#> 0 74.673 71.055 78.290 intermediate level of education [1] Male
#> 0 76.432 72.887 79.977 high level of education [2] Female
#> 0 75.391 71.040 79.741 high level of education [1] Male
#> 5 73.729 70.219 77.239 low level of education [2] Female
#> 5 72.688 68.143 77.233 low level of education [1] Male
#> 5 74.447 72.146 76.748 intermediate level of education [2] Female
#> 5 73.406 69.846 76.966 intermediate level of education [1] Male
#> ... and 200 more rows.
mydf <- ggpredict(fit, terms = c("c12hour", "c172code", "c161sex"))
ggplot(mydf, aes(x = x, y = predicted, colour = group)) +
stat_smooth(method = "lm", se = FALSE) +
facet_wrap(~facet)
```

`plot()`

works for this case, as well:

```
plot(mydf)
```

There are some more features, which are explained in more detail in the package-vignette.

Please follow this guide if you like to contribute to this package.

To install the latest development snapshot (see latest changes below), type following commands into the R console:

`library(devtools)devtools::install_github("strengejacke/ggeffects")`

Please note the package dependencies when installing from GitHub. The GitHub version of this package may depend on latest GitHub versions of my other packages, so you may need to install those first, if you encounter any problems. Here's the order for installing packages from GitHub:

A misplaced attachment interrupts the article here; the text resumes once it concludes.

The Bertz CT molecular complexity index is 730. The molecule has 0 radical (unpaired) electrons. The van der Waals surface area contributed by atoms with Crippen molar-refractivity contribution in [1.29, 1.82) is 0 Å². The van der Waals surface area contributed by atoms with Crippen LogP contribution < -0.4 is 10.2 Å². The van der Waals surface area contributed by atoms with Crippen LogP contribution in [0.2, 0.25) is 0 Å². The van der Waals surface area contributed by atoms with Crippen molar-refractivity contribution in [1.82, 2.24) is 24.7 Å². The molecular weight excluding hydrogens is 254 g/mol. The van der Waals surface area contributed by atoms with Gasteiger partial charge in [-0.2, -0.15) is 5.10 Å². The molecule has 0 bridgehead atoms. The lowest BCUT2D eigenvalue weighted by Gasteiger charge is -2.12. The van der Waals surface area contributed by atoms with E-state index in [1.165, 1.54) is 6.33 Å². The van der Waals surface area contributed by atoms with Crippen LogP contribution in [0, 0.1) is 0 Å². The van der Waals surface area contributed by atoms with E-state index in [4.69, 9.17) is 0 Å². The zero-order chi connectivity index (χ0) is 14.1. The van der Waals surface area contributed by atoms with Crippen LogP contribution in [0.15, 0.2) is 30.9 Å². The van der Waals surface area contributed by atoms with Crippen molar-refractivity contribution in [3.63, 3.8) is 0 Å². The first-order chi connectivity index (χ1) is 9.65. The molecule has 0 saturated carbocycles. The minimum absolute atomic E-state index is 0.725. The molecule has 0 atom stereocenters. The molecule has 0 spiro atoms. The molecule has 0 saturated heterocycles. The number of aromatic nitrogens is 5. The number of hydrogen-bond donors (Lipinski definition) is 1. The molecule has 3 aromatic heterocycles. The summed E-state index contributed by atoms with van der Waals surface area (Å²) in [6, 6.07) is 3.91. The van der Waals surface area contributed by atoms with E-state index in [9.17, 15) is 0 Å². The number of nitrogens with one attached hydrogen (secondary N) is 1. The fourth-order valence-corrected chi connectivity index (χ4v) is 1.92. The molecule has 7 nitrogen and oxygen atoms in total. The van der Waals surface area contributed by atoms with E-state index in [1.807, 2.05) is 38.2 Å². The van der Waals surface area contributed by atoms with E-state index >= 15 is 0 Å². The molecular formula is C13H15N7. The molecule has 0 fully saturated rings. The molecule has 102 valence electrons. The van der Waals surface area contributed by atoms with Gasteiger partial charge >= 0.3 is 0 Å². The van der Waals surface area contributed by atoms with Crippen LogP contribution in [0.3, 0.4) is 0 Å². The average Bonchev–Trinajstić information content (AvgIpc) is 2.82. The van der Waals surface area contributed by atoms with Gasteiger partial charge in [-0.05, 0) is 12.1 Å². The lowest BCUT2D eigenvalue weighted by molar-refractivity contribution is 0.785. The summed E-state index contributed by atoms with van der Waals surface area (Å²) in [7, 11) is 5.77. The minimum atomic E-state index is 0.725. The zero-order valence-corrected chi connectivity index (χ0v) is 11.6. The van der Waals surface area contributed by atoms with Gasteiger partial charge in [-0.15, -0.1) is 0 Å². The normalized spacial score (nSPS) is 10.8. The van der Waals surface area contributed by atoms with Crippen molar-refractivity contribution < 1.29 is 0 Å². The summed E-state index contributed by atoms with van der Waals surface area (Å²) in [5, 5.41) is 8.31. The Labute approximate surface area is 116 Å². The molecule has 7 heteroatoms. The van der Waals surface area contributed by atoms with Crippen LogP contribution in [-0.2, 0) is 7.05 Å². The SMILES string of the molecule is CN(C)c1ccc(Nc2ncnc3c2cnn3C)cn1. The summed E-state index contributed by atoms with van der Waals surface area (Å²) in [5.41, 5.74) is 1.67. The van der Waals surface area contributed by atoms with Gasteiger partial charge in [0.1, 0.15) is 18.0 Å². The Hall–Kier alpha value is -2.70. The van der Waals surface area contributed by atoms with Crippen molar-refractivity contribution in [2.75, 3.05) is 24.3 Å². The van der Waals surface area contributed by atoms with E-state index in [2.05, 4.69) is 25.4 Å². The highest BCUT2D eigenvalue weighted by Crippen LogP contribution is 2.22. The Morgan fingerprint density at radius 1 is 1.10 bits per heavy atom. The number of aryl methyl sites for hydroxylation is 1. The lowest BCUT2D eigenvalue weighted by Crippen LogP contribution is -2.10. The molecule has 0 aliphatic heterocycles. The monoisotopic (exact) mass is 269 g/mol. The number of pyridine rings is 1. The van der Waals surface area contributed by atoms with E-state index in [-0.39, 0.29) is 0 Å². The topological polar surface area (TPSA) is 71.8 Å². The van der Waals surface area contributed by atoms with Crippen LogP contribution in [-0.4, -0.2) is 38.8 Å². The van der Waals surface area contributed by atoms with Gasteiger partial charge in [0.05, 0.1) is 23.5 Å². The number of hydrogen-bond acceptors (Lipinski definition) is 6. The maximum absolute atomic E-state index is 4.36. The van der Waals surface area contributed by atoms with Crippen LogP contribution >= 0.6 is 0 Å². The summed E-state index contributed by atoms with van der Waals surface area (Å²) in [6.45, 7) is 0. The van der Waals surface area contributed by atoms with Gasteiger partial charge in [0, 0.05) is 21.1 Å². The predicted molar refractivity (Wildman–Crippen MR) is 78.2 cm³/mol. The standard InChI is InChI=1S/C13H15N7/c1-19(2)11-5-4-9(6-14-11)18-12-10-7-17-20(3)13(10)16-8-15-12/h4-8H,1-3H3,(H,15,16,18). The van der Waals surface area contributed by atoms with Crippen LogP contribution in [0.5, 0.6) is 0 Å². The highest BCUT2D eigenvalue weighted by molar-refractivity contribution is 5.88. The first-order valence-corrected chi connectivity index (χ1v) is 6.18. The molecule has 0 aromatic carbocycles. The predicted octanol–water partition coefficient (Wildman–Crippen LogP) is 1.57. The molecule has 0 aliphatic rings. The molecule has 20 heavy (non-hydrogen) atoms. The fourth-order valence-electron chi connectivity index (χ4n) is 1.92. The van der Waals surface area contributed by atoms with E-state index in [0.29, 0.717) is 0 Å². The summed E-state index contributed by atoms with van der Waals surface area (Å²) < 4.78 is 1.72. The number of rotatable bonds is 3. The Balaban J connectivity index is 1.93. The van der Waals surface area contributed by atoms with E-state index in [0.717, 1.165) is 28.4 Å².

sjlabelled → sjmisc → sjstats → ggeffects → sjPlot

To install the latest stable release from CRAN, type following command into the R console:

`install.packages("ggeffects")`

In case you want / have to cite my package, please use `citation('ggeffects')`

for citation information.

- Reduce package dependencies.
- Moved package
**effects**from dependencies to suggested packages, due to the restrictive requirements (R >= 3.5). - New
`print()`

-method, with a nicer print of the returned data frame. This method replaces the`summary()`

-method, which was removed. `ggeffect()`

now supports`clm2`

-models from the**ordinal**-package.`ggpredict()`

has improved support for`coxph`

-models from the**survival**-package (survival probabilities, cumulative hazards).

- The
`type`

-argument in`ggpredict()`

now has additional options,`type = "fe.zi"`

and`type = "re.zi"`